Ajarjay
Ajarjay

Having been offended recently Apple Customer Service, I contemplating taking the iMac money I have been saving and buying a Windows All-in-One. Every brand I checked, including Dell, HP, Lenovo, and several less known internet direct brands, couldn't compete with the iMac in either specs, price, or both. You can get a cheaper machine, or a box with a bunch of cables, but there is no denying that the iMac respresents a fair value, for what it is. Nice things cost nice money. Also, the base model represents a pretty serious rig, having the same GPU as the $2,000+ Dell AIO, and after the education discount and no tax from my local university, it costs $1,249 out the door, with a fantastic screen. Not too shabby. NOT CHEAP! But good value for money. I guess I just want people to stop complaining that a Lexus costs more than a Toyota. It's not rediculous to buy nice things, if you save, can afford it, and find value in what you are buying.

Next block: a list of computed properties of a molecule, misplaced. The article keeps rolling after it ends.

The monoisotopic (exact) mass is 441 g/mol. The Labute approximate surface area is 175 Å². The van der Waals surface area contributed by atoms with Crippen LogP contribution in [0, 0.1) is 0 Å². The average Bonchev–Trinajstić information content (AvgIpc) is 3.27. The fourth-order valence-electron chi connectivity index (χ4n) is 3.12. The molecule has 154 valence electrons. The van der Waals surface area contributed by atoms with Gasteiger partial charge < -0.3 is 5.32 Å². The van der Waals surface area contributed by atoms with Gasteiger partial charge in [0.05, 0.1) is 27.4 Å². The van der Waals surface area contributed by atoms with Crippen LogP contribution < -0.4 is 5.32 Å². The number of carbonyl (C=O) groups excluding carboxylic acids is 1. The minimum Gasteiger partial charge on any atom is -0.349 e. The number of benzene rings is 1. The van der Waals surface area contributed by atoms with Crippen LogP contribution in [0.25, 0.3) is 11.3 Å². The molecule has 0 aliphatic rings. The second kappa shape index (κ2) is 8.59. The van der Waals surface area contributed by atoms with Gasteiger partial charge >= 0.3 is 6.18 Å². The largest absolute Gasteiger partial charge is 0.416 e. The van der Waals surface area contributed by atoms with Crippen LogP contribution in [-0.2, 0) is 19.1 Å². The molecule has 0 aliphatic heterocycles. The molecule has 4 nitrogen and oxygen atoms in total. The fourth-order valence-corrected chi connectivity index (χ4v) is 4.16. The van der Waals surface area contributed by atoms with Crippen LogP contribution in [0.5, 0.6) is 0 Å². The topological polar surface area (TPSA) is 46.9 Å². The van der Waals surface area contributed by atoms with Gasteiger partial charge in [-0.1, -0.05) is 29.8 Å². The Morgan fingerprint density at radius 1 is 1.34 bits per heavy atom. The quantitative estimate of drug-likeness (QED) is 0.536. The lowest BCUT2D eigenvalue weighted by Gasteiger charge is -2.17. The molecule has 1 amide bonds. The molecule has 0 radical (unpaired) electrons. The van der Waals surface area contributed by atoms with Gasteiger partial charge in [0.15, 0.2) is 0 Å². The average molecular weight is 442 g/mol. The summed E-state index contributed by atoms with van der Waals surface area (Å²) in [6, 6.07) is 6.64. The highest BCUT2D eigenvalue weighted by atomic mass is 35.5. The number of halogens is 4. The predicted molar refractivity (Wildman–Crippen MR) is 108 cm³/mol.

Gisabun
Gisabun

Apple will claim they invented the technology....